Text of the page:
La presente tesis doctoral es una investigacion sobre los manuales de quimica utilizados en Espana de 1788 a 1845. Este trabajo proporciona una perspectiva general de un tema relevante en las ultimas decadas en Historia de la Ciencia, el estudio de los libros de texto. De acuerdo con las ultimas investigaciones realizadas en este terreno, el acto pedagogico es considerado como un proceso creativo, como espacio de encuentro de actores e intereses muy diversos, matizando las ideas defendidas por Thomas S. Kuhn. Recordemos que segun Kuhn, los libros de texto ofrecen una vision consensuada y normalizada del estado de la ciencia de su epoca, por lo que sus autores eliminan deliberadamente toda controversia y presentan asi una imagen distorsionada de la actividad cientifica. En cambio, se ha mostrado, por ejemplo, que en la ensenanza participan no solamente profesores y alumnos sino tambien otros muchos actores y todos ellos no unicamente con intereses puramente pedagogicos sino tambien con diversos intereses politicos y economicos que pueden conocerse a traves del estudio de los manuales. En esta tesis se pretende analizar los manuales de quimica en Espana desde 1788 hasta 1845. Para poder llevar a cabo la investigacion ha sido necesario precisar el objeto de estudio (libro de texto de quimica) durante el periodo estudiado (1788-1845) ya que no es adecuado adoptar la imagen actual de una disciplina que sufrio sustanciales cambios durante la epoca estudiada. Esta investigacion se centra en un momento especialmente importante para la quimica y que algunos historiadores han llegado a considerar "revolucionario". Durante estos anos se produjo un cambio importante en las teorias quimicas sobre la combustion y el concepto de elemento, asi como una reforma terminologica que originaron la aparicion de importantes controversias. Ademas, debido a la relacion de la quimica con otras disciplinas como la historia natural o la fisica ha sido necesario restringir el objeto de estudio

  14. Force generation examined by laser temperature-jumps in shortening and lengthening mammalian (rabbit psoas) muscle fibres.

    PubMed

    Ranatunga, K W; Coupland, M E; Pinniger, G J; Roots, H; Offer, G W

    2007-11-15

    rate of T-jump tension rise increased with warming (Q10 approximately 2.7), similar to phase 2b (endothermic force generation) in isometric muscle. Results are discussed in relation to the previous findings in isometric muscle fibres which showed that a T-jump promotes an early step in the crossbridge-ATPase cycle that generates force. In general, the finding that the T-jump effect on active muscle tension is pronounced during shortening, but is depressed/inhibited during lengthening, is consistent with the expectations from the Fenn effect that energy liberation (and acto-myosin ATPase rate) in muscle are increased during shortening and depressed/inhibited during lengthening. PMID:17916609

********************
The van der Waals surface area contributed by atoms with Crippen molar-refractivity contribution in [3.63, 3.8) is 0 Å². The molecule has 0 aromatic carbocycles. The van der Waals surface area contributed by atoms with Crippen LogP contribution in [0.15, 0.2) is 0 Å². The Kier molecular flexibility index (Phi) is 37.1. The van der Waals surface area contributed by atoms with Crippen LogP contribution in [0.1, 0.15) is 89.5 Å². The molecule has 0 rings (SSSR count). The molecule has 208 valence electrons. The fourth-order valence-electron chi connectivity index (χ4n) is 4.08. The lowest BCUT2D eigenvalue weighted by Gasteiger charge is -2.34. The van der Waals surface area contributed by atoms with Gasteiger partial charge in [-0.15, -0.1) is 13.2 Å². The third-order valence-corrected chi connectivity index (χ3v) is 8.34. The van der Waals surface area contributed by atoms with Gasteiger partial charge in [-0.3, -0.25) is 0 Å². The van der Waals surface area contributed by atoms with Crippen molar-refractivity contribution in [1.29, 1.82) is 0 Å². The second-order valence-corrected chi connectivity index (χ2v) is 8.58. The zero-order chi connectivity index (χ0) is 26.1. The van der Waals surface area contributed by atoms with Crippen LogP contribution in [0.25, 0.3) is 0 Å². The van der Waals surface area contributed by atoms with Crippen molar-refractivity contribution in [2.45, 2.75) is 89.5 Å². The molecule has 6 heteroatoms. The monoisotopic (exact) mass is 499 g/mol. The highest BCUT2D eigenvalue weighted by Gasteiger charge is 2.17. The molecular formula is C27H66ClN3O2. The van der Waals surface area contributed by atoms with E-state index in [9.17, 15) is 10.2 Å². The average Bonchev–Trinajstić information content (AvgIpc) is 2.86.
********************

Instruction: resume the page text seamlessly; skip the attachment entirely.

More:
15. Los manuales de quimica en Espana (1788--1845): Protagonistas, terminologia, clasificaciones y orden pedagogico

    NASA Astrophysics Data System (ADS)

    Munoz Bello, Maria Rosa

    La presente tesis doctoral es una investigacion sobre los manuales de quimica utilizados en Espana de 1788 a 1845. Este trabajo proporciona una perspectiva general de un tema relevante en las ultimas decadas en Historia de la Ciencia, el estudio de los libros de texto. De acuerdo con las ultimas investigaciones realizadas en este terreno, el acto pedagogico es considerado como un proceso creativo, como espacio de encuentro de actores e intereses muy diversos, matizando las ideas defendidas por Thomas S. Kuhn. Recordemos que segun Kuhn, los libros de texto ofrecen una vision consensuada y normalizada del estado de la ciencia de su epoca, por lo que sus autores eliminan deliberadamente toda controversia y presentan asi una imagen distorsionada de la actividad cientifica. En cambio, se ha mostrado, por ejemplo, que en la ensenanza participan no solamente profesores y alumnos sino tambien otros muchos actores y todos ellos no unicamente con intereses puramente pedagogicos sino tambien con diversos intereses politicos y economicos que pueden conocerse a traves del estudio de los manuales. En esta tesis se pretende analizar los manuales de quimica en Espana desde 1788 hasta 1845. Para poder llevar a cabo la investigacion ha sido necesario precisar el objeto de estudio (libro de texto de quimica) durante el periodo estudiado (1788-1845) ya que no es adecuado adoptar la imagen actual de una disciplina que sufrio sustanciales cambios durante la epoca estudiada. Esta investigacion se centra en un momento especialmente importante para la quimica y que algunos historiadores han llegado a considerar "revolucionario". Durante estos anos se produjo un cambio importante en las teorias quimicas sobre la combustion y el concepto de elemento, asi como una reforma terminologica que originaron la aparicion de importantes controversias. Ademas, debido a la relacion de la quimica con otras disciplinas como la historia natural o la fisica ha sido necesario restringir el objeto de estudio

  16. Invasive cancer cells and metastasis

    NASA Astrophysics Data System (ADS)

    Mierke, Claudia Tanja

    2013-12-01

    , vinculin and FAK synergize their functions to regulate the mechanical properties of cells such as stiffness and contractile forces. Finally, the knowledge of the mechanical properties of invasive and non-invasive cells could provide a source for future drug developments to inhibit formation of metastases. This special section also includes two papers from the group of Martin Herrmann, a research paper and a review paper. The research paper by Janko et al deals with the cooperative binding of Annexin A5 to phosphatidylserines on apoptotic cell membranes [6]. This could not alone serve as an 'eat me' signal for macrophages as healthy cells also express Annexin A5 on their cell surface. The authors suggest that the cooperative binding is altered and subsequently the fluidity of Annexin A5 on the membrane. Together this may serve as a signal for phagocytic cells to eat apoptotic cells and leave healthy ones untouched. The paper by Biermann et al reviews the role of biophysical signals in the clearance of apoptotic cells [7]. In addition to the acto-myosin cytoskeleton, the keratin network seems to play a role in cancer research. The paper from the Beil and the Marti group demonstrates that microrheology is a valuable tool to determine the viscoelastic properties of polymer networks such as the keratin network in cells and an arbitrary in vitro network [8]. They describe how the topology of the keratin network affects the overall mechanical behavior of cells. It seems that the field of physical oncology will continue to grow in the future and more research will address the mechanical properties of cancer cells and whole tissues. Biophysical methods will need to be further improved and adapted to the needs of cancer research. References [1] Coughlin M F and Fredberg J J 2013 Phys. Biol. 10 065001 [2] Krause M, te Riet J and Wolf K 2013 Phys. Biol. 10 065002 [3] Munn L L 2013 Phys. Biol. 10 065003 [4] Bordeleau F, Tang L N and Reinhart-King C A 2013 Phys. Biol. 10 065004 [5